Vote to End Poverty
October 3, 2015 Poverty Reduction
(This story originally appeared in North End Breezes http://www.northendbreezes.com/wp-content/uploads/2015/10/October-2015-NEB-publisher-file-small-FINAL.pdf)
Last month community groups across Canada set out to make poverty an election issue in the October 19th federal election.
Their campaign aims to help Canadians better understand what poverty costs us. It will encourage voters to ask local candidates and political parties about their plans to end poverty in Canada.
The Windsor-Essex local poverty reduction strategy developed the campaign concept.
Canada has been called to take immediate action to address poverty by the United Nations, the Canadian Senate, and Committees of the House of Commons. In spite of this, there is still no national plan to eradicate or reduce poverty.
“Over four and a half million Canadians have been left behind. National action to end poverty must be a priority for all political parties," says Tom Cooper, Director of the Hamilton Roundtable for Poverty Reduction.
It is hard to believe that in a country as rich as Canada 4.8 million people are fighting to make ends meet. That is one in seven of our citizens living in poverty.
Three Quick Facts about Poverty in Canada
1. Poverty hurts our health care system.
It costs our health care system $7.6 billion a year to not address the symptoms of poverty. That figure comes from a study done in 2008 by the Metcalf Foundation. More recently, a University of Toronto study of more than 67,000 Ontario adults found that food insecure households spend 121% more in health care costs than other households.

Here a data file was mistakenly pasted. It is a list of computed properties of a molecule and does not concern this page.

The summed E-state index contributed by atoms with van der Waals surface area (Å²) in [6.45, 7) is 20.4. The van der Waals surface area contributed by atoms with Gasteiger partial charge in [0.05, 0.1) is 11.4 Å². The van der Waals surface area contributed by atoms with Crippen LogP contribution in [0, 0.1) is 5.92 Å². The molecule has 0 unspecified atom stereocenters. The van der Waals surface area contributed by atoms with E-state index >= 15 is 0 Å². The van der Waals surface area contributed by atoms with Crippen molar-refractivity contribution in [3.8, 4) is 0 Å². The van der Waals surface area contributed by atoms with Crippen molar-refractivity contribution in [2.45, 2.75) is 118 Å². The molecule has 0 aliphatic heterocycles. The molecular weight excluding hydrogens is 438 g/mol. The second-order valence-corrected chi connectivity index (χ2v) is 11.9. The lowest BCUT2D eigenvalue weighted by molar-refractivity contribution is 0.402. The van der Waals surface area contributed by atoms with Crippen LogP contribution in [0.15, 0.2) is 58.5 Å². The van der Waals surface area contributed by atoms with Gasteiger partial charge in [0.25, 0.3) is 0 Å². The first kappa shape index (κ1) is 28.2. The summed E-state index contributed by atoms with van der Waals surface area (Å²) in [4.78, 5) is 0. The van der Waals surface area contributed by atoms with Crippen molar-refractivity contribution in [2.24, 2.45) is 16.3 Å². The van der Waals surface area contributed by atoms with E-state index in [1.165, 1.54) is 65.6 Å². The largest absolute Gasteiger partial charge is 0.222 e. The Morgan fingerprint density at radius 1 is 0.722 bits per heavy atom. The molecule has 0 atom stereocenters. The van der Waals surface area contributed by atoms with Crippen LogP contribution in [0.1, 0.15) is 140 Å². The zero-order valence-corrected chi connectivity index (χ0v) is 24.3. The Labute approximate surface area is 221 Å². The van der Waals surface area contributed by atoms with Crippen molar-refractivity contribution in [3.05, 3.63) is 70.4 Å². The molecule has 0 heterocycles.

We’re treating symptoms of an issue that we could address directly.
2. Poverty is bad for the economy.
Jobs that are part-time, precarious or low-paying are increasing. In July, for example, Statistics Canada reported that our economy lost 17,300 full-time jobs. More part time ones were added (23,900). However, with decreasing earnings from employment, how can people put money back into the economy? Many barely have enough to pay for rent, childcare or food.
3. Child Poverty Rates in Canada are shameful.
Over 1.3 million children live in poverty in Canada. That's 1 in 5 children who don't get a fair start. Moreover, new research by American neuroscientists published in Nature Magazine showed that the stress of poverty can have significant effects on a child's brain development.
What You can Do?
• Learn more about the campaign by visiting VotetoEndPoverty.ca • Put a Will Vote to End Poverty sign on your lawn or in your window. See http://hamiltonpoverty.ca/vote-to-end-poverty-lawn-signs-now-available/ to get one.